Hamilton

Changes and reviews were promised after Devan Selvey's death, here's what's happened

After Devan's death, Hamilton's public school board set up a panel to review how it handles bullying. The province also announced changes to fight bullying. A year later, on the anniversary of Devan's death, CBC is checking in on the progress made and what still needs to happen.

'No family needs to go through this again,' says Devan's mother, Shari-Ann

Photos of Devan Selvey sit among stuffed animals, flowers and messages of support at a makeshift memorial outside the 14-year-old's Hamilton home following his death on Oct. 7, 2019. (Dan Taekema/CBC)

A moment of silence will be held at Sir Winston Churchill Secondary School today.

Another was held Tuesday, both marking the death of Devan Selvey.

The 14-year-old was killed behind the school on Oct. 7, 2019. He died in his mother's arms.

Following Devan's death, the Hamilton-Wentworth District School Board (HWDSB) pledged a third-party investigation and created an independent panel to review how it handles bullying.

The provincial government also announced new measures to fight bullying in schools.

A year later, on the anniversary of Devan's death, CBC is checking in on the progress that's been made and what still needs to happen.

School board investigation delayed

HWDSB director of education, Manny Figueiredo, said Oct. 7 is a date that will be "difficult for many."

Social workers will be at Churchill today to support students and a message reflecting on the one-year anniversary of Devan's death has been shared with staff.

"Over the past year, we have taken significant steps to further our commitment to build caring learning environments in our schools," Figueiredo wrote in a statement.

Staff have been taking part in extra bullying prevention training since last November and the board has increased mental health supports, according to the director.

Hamilton-Wentworth District School Board director of education, Manny Figueiredo, and chair Alex Johnstone speak with media before the meeting where the board voted in favour of setting up a bullying review panel. (Dan Taekema/CBC)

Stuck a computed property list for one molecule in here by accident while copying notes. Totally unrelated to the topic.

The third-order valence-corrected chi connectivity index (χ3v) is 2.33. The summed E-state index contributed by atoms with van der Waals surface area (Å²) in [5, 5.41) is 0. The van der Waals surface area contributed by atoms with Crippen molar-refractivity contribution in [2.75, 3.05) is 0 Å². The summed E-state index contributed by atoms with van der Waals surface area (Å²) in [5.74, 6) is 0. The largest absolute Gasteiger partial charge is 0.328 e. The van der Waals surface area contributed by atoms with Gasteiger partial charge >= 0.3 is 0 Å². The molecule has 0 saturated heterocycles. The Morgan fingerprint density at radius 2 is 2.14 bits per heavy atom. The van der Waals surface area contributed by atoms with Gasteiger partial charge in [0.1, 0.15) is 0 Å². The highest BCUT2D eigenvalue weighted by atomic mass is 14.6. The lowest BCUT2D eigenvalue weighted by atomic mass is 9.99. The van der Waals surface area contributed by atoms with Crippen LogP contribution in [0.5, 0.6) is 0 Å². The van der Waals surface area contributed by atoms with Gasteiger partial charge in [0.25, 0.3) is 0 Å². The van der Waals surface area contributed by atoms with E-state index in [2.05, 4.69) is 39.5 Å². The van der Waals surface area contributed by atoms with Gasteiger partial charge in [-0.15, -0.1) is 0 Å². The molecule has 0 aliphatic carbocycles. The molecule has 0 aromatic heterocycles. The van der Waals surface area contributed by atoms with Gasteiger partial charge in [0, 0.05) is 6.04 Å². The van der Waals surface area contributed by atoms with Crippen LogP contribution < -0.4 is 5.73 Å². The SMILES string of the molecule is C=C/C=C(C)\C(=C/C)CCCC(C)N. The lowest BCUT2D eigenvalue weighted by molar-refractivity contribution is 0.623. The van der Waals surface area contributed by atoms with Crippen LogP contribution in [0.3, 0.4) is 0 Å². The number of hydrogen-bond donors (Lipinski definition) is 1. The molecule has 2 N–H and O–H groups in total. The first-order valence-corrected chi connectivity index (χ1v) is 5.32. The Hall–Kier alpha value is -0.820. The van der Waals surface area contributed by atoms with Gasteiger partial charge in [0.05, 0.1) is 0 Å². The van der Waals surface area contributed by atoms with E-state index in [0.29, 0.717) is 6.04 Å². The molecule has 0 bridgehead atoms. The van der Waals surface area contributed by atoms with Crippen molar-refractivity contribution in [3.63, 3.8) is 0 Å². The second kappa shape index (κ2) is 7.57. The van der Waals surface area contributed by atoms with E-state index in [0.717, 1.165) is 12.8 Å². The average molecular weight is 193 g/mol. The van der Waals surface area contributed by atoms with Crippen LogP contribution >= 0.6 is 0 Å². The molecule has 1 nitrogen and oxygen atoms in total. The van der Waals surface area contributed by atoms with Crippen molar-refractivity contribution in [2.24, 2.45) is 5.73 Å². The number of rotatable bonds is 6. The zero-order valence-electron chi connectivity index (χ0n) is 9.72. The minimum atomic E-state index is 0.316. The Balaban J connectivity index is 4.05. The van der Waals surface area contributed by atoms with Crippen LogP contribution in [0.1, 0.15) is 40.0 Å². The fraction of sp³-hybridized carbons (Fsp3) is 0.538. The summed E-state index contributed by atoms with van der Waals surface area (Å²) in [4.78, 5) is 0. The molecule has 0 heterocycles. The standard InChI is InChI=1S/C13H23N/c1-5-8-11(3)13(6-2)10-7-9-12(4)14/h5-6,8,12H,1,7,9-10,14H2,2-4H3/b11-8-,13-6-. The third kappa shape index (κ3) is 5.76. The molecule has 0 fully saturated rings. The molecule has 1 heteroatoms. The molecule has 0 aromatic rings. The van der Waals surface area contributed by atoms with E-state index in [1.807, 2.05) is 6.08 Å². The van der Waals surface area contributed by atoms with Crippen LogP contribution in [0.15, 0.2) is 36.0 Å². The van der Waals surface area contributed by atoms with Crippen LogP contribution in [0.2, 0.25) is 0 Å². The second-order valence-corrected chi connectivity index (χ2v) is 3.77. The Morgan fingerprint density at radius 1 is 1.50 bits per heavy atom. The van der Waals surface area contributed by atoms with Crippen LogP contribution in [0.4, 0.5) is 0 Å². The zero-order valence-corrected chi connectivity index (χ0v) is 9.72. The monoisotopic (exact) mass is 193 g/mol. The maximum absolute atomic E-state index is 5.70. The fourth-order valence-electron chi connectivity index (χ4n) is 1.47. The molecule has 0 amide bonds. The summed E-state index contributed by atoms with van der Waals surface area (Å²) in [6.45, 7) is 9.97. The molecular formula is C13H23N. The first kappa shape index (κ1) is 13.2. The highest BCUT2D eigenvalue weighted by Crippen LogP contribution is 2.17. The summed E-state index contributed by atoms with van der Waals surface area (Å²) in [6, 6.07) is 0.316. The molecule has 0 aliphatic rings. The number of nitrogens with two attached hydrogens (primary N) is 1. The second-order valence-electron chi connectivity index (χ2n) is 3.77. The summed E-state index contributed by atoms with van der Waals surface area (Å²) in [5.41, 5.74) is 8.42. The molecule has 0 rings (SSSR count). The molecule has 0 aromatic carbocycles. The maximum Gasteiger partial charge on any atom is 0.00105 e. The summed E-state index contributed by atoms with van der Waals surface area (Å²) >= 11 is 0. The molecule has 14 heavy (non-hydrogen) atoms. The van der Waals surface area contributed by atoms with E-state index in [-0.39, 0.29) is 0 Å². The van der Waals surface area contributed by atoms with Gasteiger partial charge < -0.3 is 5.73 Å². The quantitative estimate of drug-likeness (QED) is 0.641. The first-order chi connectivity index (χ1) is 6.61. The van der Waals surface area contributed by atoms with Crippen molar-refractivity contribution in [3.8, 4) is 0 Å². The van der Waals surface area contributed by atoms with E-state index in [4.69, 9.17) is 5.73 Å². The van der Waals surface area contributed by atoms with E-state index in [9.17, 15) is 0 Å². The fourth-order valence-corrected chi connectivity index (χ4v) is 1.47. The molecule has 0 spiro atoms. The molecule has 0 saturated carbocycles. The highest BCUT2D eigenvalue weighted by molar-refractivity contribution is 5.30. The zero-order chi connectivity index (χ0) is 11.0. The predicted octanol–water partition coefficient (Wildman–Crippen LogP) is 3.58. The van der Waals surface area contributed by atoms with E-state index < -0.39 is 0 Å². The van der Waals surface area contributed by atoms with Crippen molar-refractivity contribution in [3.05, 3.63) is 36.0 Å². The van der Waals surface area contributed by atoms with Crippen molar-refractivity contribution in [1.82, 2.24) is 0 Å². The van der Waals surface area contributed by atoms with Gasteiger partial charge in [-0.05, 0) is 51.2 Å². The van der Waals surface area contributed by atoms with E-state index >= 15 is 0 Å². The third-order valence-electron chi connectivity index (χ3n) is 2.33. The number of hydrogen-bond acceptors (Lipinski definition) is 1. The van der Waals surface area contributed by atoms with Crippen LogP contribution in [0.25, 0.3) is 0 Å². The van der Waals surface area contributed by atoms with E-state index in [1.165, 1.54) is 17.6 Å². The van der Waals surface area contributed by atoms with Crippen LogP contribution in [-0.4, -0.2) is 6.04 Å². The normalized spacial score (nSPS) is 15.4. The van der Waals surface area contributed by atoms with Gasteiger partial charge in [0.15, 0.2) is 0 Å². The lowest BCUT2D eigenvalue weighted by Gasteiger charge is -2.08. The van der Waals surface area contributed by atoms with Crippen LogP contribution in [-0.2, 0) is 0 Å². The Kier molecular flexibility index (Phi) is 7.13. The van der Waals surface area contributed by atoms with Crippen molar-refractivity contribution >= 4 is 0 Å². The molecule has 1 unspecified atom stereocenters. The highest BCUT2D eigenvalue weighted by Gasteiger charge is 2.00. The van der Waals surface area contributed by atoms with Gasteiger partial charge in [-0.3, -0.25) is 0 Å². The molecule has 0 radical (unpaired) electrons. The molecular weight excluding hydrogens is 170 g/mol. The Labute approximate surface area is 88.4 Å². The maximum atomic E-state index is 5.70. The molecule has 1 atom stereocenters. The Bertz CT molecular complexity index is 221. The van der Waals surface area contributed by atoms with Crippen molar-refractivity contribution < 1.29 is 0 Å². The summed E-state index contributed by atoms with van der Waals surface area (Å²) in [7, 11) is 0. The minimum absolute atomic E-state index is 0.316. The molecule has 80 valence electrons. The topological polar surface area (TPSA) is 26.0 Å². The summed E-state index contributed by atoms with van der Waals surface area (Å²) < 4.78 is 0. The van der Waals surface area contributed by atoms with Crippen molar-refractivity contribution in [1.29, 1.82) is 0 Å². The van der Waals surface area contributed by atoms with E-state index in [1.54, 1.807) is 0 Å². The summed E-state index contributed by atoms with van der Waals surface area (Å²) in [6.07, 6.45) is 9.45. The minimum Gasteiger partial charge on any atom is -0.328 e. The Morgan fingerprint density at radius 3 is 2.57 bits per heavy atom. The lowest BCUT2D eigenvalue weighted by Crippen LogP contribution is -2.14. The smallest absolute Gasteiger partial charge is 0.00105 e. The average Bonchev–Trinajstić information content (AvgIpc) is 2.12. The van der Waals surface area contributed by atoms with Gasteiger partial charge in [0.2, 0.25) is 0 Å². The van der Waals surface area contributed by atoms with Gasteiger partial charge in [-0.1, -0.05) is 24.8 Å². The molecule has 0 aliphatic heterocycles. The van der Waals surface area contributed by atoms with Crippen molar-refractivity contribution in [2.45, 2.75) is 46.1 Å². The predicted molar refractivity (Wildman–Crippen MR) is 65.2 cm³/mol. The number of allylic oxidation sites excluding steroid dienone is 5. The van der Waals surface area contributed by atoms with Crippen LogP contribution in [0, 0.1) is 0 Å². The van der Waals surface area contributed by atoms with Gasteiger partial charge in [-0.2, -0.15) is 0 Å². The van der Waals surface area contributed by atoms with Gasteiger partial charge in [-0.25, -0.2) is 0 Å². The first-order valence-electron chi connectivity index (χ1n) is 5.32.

Students are also more aware of the board's anonymous reporting app — HWDSB Helps, he added.

In the days after Devan's death, the board announced it would carry out its own, third-party investigation into what happened.

But in March announced it would be delayed, citing a civil lawsuit.

A spokesperson for the board said Tuesday that the investigation remains delayed until after all legal proceedings are complete.

Shawn McKillop said the HWDSB is also awaiting the results of the bullying review panel.

"The lasting outcomes that will come from that report, locally and provincially, will always be connected with Devan's legacy," he said.

Panel to report in December

The Safe Schools: Bullying Prevention and Intervention Review Panel was announced on Nov. 12, 2019 and charged with investigating how the board addresses four areas of bullying — prevention, intervention, reporting and responding.

Brenda Flaherty, a member of the three-person panel, said it's completed 26 public and stakeholder consultations to date, many of which were aimed at hearing from specific communities including Black, Muslim and LGBTQ students and families.

One more session for the Indigenous community has yet to take place, but will be scheduled for mid-October, she said.

A final report from the panel was initially expected to be shared with the HWDSB and the public by May 2020.

However, in April the board announced consultations would be delayed because of COVID-19. The remaining sessions took place virtually and Flaherty said a final report is expected by the end of the year.